Here's our summary of key events over night that affect New Zealand, with news the world's biggest economies are facing enormous challenges.
First in the US, the size and implications of their fast-growing debt problem is revealed in today's Treasury announcement that they will auction US$211 bln in securities next week alone, comprising US$127 bln in new debt and US$84 bln in rollover debt. Yes, that's right one fifth of a trillion in one week.
Across the border, Canada added +28,800 new jobs in September, double the gains reported for August. But almost all were in trucking and delivery jobs, as well as education and healthcare. Factory jobs decreased, a sharp reversal from August.
The Shanghai equity markets were down -3% yesterday in a sharp contrast to most other markets. Shanghai is now down -12% since the beginning of October, down -23% since late May, and down a massive -43% since the start of the year which was its recent high. By any definition this is a full bear market in China and dangerous territory for them. Margin calls and writedowns will be causing real issues, unreported because of their censorship. Clearly the 'home team' has proven useless to stem the red ink.
This drop has unnerved Wall Street, which is also sharply down today, down almost -1.5% in mid afternoon trading.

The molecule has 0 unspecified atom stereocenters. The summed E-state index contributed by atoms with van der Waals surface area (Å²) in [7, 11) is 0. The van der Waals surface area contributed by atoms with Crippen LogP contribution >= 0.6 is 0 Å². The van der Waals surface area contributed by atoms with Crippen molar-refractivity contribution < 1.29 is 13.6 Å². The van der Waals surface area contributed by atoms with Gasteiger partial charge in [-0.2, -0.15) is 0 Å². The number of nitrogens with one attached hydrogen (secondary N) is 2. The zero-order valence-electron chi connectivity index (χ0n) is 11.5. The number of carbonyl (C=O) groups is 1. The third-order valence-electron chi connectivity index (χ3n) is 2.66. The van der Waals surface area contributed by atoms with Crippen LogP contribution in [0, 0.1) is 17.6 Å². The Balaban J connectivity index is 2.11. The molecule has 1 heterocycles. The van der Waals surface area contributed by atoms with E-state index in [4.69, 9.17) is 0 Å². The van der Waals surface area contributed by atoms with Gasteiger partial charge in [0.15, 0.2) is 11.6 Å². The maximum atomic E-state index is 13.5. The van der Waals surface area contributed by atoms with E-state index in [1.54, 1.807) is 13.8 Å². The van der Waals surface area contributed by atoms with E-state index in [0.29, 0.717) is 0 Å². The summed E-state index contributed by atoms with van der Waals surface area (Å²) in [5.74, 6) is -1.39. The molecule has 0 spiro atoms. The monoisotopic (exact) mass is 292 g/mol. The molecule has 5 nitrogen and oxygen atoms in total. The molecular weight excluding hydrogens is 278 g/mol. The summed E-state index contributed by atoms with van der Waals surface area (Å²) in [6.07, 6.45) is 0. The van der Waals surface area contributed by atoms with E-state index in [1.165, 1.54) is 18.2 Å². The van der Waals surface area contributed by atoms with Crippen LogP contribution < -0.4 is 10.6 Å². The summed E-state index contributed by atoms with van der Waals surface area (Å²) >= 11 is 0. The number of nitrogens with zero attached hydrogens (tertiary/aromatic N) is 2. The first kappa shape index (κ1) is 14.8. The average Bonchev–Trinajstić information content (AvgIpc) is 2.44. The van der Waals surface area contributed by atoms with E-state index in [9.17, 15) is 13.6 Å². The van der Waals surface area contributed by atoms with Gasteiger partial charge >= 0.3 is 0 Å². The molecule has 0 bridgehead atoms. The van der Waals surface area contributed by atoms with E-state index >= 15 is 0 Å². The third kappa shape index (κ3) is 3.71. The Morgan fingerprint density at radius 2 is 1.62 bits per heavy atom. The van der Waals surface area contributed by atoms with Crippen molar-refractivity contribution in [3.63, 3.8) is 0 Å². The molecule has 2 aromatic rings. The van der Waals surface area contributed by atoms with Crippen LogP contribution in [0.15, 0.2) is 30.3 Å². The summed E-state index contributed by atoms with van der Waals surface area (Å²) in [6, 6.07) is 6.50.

Japan's trade balance has bounced back to a surplus for the first time in 3 months of about US$1.2 bln in September. Exports were down -1.2% from a year earlier, the first contraction in 22 months. Demand for cars and mobile phone parts was sluggish and restrained by typhoons and earthquakes. Imports were up +7% due to higher crude oil prices.
Back in China, their central and local government fiscal revenues (taxes) grew just +2% year-on-year in September. This drop in the growth of tax collections is a surprising result and may reflect a sharp slowing in commercial activity in the country.
In Australia, consumers are facing higher prices for staples such as bread, chicken and cheese as drought-driven crop shortages, rising fuel prices and the weaker Aussie dollar pushes up production costs.
And economists at AMP Capital have raised their estimate for the housing market peak-to-trough decline to be -20% in Sydney and Melbourne over the next two years. Low auction clearance rates, tighter credit availability, and changed policy around negative gearing from a win by the Labor Party in the next election has seen this decline deepened from their previous estimate of a -15% drop. If they are right, all the gains in the past three years will be erased.
The UST 10yr yield is still at 3.17%. Their 2-10 curve has held at +29 bps. The Aussie Govt 10yr is at 2.72% (up +1 bp from this time yesterday), the China Govt 10yr is at 3.58% and down -2 bps, while the NZ Govt 10 yr is at 2.72% which is up +1 bp.
Gold is little changed at US$1,226/oz.
US oil prices are down again today by another -US$1/bbl to just over US$68.50/bbl as the full implications of the building US crude stocks sinks in. The Brent benchmark is now just under US$79.50/bbl.
The Kiwi dollar has slipped today and now at 65.4 USc. On the cross rates we are at 92.1 AUc, and at 57.1 euro cents. That puts the TWI-5 at 69.7. The Chinese yuan is also approaching 7 to the US dollar, almost matching its lowest since early 2017, and getting nearer its rate in 2008.
Bitcoin is lower at US$6,467. This rate is charted in the exchange rate set below.
This chart is animated here.
The easiest place to stay up with event risk today is by following our Economic Calendar here ».